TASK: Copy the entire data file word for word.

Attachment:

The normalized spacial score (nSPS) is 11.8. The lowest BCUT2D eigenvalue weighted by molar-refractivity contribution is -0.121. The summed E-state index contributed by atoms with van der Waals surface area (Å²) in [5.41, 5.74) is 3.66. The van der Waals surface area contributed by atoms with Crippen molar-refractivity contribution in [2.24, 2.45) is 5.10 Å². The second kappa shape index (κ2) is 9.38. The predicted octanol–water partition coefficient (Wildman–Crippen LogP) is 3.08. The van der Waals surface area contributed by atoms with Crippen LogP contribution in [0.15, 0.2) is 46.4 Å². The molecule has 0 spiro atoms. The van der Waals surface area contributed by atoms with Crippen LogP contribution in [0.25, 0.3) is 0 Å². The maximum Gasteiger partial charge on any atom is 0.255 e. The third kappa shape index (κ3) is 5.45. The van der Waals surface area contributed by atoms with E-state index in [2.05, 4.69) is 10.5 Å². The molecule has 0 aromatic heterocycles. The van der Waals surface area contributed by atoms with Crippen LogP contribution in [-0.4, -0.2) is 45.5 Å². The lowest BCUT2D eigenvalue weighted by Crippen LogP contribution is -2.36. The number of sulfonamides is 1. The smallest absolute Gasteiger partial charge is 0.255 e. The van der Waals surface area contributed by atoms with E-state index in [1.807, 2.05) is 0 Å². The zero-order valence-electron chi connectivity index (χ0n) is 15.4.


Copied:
The normalized spacial score (nSPS) is 11.8. The lowest BCUT2D eigenvalue weighted by molar-refractivity contribution is -0.121. The summed E-state index contributed by atoms with van der Waals surface area (Å²) in [5.41, 5.74) is 3.66. The van der Waals surface area contributed by atoms with Crippen molar-refractivity contribution in [2.24, 2.45) is 5.10 Å². The second kappa shape index (κ2) is 9.38. The predicted octanol–water partition coefficient (Wildman–Crippen LogP) is 3.08. The van der Waals surface area contributed by atoms with Crippen LogP contribution in [0.15, 0.2) is 46.4 Å². The molecule has 0 spiro atoms. The van der Waals surface area contributed by atoms with Crippen LogP contribution in [0.25, 0.3) is 0 Å². The maximum Gasteiger partial charge on any atom is 0.255 e. The third kappa shape index (κ3) is 5.45. The van der Waals surface area contributed by atoms with E-state index in [2.05, 4.69) is 10.5 Å². The molecule has 0 aromatic heterocycles. The van der Waals surface area contributed by atoms with Crippen LogP contribution in [-0.4, -0.2) is 45.5 Å². The lowest BCUT2D eigenvalue weighted by Crippen LogP contribution is -2.36. The number of sulfonamides is 1. The smallest absolute Gasteiger partial charge is 0.255 e. The van der Waals surface area contributed by atoms with E-state index in [1.807, 2.05) is 0 Å². The zero-order valence-electron chi connectivity index (χ0n) is 15.4.